• $\begingroup$ @freecharly: "The atoms in my table "stick together" to form a rectangle. Why? What makes them stick together?" "But if I place ten balls on the ground beside each other they are completely independent of each other." read it AGAIN! $\endgroup$ – Rijul Gupta Mar 24 '17 at 0:27
  • $\begingroup$ @freecharly: "I know about ionic/covalent bonding etc., but consider a sheet of pure iron. Just atoms of one element. The atoms still stick together to form a sheet instead of being "everywhere"." He seems to know about metallic bonding, his question is not about that! $\endgroup$ – Rijul Gupta Mar 24 '17 at 0:28
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The metal atoms are bound together by a chemical bond called metallic bonding. Metals are characterized by practically free electrons moving between the atomic ions forming a crystal lattice. In a simplistic view, the bonding is due to the electrostatic forces between the positive ions mediated by the negative free electrons.

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Our world is made up of 4 fundamental forces, which are:

  • Gravity
  • Electromagnetic
  • Weak Interaction
  • Strong Force

Each of these forces serves a purpose, for example. Gravity is what holds the planets and stars and galaxies together.

In the Atomic world, there are two fundamental forces that bind atoms together, and they are the Electromagnetic Force & Strong Force.

Because every atom is made up of protons and electrons, as well as Neutrons but they have a neutral charge. Protons and Electrons however have positive and negative charges. Protons have a positive charge, and Electrons have a negative charge. And as we know a positive and negative charge with both attract one another.

The centre of an atom is actually positively charged so with neutrons and protons. This means that they will exert a positive charge on electrons, which means that electrons will swarm around the Nucleus of an atom.

Strong Force and this is how protons and neutrons are bound together. The strong force is what binds the Nucleus of an atom together i.e. Protons and Neutrons. The electromagnetic force couldn't possibly keep the nucleus of an atom together, because it is much too weak, and the protons would simply repel one another and fly, because they are all positively charged, and we know that two positively charged particles won't attract each other. So there needs to be a stronger force, and that just happens to be the Strong Force.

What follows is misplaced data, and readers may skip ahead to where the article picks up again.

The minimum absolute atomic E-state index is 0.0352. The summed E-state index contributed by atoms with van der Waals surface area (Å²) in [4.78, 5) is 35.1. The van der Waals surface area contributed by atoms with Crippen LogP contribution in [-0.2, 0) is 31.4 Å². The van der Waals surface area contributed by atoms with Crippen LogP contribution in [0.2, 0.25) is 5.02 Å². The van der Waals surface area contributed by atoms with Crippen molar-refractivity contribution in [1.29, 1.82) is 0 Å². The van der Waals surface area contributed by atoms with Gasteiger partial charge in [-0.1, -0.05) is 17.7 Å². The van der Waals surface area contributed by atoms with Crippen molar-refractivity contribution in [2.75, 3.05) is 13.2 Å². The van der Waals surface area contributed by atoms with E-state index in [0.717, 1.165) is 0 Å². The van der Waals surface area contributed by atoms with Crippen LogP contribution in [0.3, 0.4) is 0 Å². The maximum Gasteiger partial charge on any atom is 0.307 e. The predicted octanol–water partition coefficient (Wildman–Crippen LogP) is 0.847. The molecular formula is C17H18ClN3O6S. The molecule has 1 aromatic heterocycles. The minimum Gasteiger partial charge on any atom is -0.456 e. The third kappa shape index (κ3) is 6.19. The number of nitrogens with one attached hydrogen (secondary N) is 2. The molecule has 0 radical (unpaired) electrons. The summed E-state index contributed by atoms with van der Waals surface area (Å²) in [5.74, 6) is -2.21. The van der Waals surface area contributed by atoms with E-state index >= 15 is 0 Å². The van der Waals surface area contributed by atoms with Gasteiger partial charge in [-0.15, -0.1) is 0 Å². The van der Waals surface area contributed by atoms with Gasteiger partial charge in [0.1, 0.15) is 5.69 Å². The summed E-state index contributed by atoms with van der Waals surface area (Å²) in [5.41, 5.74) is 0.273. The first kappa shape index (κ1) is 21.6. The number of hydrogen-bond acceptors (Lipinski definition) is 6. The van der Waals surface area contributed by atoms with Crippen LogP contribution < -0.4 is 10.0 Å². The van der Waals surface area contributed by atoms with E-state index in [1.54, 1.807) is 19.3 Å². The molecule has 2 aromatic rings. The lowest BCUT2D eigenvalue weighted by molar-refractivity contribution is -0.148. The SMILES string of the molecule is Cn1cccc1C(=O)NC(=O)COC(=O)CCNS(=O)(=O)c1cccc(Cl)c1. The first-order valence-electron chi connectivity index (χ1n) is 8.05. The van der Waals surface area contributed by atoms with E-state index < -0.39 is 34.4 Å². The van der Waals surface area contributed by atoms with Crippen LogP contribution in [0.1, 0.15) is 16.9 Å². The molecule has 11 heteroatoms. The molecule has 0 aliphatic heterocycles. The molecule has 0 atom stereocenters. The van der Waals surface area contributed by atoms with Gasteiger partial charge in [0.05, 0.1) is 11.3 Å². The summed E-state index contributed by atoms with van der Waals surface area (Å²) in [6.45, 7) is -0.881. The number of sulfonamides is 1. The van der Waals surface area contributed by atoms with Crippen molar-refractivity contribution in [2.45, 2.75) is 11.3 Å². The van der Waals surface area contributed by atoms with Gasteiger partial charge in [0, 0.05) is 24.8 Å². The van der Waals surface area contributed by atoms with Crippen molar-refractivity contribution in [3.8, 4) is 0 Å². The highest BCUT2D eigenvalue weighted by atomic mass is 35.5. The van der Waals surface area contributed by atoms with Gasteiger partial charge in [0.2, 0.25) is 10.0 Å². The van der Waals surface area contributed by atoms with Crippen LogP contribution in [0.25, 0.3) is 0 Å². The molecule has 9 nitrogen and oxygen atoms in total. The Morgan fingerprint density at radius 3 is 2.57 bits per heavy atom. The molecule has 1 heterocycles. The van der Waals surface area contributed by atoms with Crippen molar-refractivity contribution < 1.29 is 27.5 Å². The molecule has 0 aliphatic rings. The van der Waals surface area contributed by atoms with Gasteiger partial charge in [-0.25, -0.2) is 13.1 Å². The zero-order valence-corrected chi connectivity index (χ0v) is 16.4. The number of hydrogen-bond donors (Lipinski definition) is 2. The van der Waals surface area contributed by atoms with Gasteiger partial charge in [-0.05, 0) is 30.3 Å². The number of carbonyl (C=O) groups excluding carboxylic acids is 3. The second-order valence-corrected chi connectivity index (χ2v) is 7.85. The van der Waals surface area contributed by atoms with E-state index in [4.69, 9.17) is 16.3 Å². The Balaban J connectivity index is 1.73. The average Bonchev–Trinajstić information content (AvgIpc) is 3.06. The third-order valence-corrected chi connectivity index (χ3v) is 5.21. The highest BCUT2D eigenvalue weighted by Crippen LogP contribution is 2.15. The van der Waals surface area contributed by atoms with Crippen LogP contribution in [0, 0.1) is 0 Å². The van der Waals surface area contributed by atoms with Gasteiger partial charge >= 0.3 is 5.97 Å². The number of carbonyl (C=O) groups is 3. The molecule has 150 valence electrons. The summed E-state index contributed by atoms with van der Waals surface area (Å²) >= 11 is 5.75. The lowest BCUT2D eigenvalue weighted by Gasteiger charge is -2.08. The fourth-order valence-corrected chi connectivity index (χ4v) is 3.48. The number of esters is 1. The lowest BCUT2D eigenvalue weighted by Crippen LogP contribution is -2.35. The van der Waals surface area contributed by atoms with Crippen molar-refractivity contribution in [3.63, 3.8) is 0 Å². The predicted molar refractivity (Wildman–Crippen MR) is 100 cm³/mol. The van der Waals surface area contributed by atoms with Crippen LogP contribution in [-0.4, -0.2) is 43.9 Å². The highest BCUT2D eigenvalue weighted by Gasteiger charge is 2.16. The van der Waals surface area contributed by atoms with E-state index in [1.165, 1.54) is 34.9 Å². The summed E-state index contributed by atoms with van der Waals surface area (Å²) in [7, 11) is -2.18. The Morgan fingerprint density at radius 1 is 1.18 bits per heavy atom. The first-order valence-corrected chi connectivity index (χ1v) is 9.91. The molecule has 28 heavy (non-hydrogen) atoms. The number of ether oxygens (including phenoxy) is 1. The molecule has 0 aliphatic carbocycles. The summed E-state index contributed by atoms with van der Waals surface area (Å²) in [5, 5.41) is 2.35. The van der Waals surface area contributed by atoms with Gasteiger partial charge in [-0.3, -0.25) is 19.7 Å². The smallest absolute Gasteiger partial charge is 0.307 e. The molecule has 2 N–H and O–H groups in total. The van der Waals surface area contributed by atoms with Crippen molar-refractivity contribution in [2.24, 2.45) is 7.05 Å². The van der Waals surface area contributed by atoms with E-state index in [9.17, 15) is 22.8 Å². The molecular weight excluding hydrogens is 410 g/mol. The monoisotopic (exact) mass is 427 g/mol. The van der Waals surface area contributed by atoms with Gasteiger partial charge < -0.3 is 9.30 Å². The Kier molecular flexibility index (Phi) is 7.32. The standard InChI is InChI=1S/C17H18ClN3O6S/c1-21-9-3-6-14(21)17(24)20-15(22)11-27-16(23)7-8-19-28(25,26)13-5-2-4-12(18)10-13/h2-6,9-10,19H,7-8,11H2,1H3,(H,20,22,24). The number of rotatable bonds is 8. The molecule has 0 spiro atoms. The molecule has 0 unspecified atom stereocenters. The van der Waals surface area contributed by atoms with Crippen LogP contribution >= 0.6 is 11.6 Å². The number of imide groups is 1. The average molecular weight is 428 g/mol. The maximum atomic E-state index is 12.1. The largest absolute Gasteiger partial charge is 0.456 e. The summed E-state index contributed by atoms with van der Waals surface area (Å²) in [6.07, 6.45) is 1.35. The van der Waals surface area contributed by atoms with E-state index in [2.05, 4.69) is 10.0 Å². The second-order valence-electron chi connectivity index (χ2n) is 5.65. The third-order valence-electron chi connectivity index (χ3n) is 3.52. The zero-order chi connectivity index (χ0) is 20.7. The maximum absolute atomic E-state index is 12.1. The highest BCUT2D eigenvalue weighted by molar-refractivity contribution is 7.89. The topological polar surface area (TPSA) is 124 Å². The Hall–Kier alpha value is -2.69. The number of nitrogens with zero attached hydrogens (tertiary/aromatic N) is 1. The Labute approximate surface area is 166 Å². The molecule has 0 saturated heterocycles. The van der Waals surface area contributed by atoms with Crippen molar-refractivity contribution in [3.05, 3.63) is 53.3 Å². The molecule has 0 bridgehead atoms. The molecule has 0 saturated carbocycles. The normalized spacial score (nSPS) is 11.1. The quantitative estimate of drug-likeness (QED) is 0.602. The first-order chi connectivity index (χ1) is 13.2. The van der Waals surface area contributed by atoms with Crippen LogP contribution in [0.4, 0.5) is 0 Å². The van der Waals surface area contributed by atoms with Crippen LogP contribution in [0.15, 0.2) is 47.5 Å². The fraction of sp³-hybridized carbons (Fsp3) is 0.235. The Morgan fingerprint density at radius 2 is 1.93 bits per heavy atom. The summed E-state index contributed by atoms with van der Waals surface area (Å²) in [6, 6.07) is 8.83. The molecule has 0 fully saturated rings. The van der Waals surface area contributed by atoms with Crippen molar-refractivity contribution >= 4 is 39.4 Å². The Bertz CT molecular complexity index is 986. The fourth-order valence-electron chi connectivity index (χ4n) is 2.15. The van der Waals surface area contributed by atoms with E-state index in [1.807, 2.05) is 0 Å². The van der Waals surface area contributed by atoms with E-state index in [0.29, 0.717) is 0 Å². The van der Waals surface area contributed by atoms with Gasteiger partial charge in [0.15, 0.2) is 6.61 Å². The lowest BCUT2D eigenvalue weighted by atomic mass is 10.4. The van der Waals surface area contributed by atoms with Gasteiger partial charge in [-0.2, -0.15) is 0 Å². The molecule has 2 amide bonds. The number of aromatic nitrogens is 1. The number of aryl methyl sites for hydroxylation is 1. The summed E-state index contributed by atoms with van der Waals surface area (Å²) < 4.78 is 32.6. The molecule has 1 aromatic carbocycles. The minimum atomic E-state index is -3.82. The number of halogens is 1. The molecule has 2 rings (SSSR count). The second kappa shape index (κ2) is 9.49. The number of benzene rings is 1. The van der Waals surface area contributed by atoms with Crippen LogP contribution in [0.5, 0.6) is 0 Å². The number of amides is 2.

The Strong Force is a force which attracts protons to protons and neutrons to neutrons, and protons and neutrons to each other. This force has a very short range, and this is the reason why a nucleus is very very small. This force is also responsible for binding Quarks and Gluons into Protons and Neutrons.

So from this we now know that the Electromagnetic Force is what keeps the electrons held in and orbiting the nucleus. The Strong Force is what holds the Nucleus of an atom together

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  • $\begingroup$ How come this got downvoted?? $\endgroup$ – Joe Hilton Jan 14 '14 at 16:14
  • $\begingroup$ upvoted. I'm not sure about the level of understanding that dfg has, so I don't know if talking about the strong force is a good thing to do. $\endgroup$ – Ruben Jan 16 '14 at 23:45
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    $\begingroup$ This answer does not answer the question IMO. $\endgroup$ – fffred Jan 17 '14 at 3:09
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    $\begingroup$ -1: This is why protons stick to protons, not why atoms stick to atoms to form molecules. In the future consider reading the body of a question and not just the title. $\endgroup$ – Jay Lemmon Jun 4 '14 at 21:10

protected by ACuriousMind Mar 23 '17 at 18:41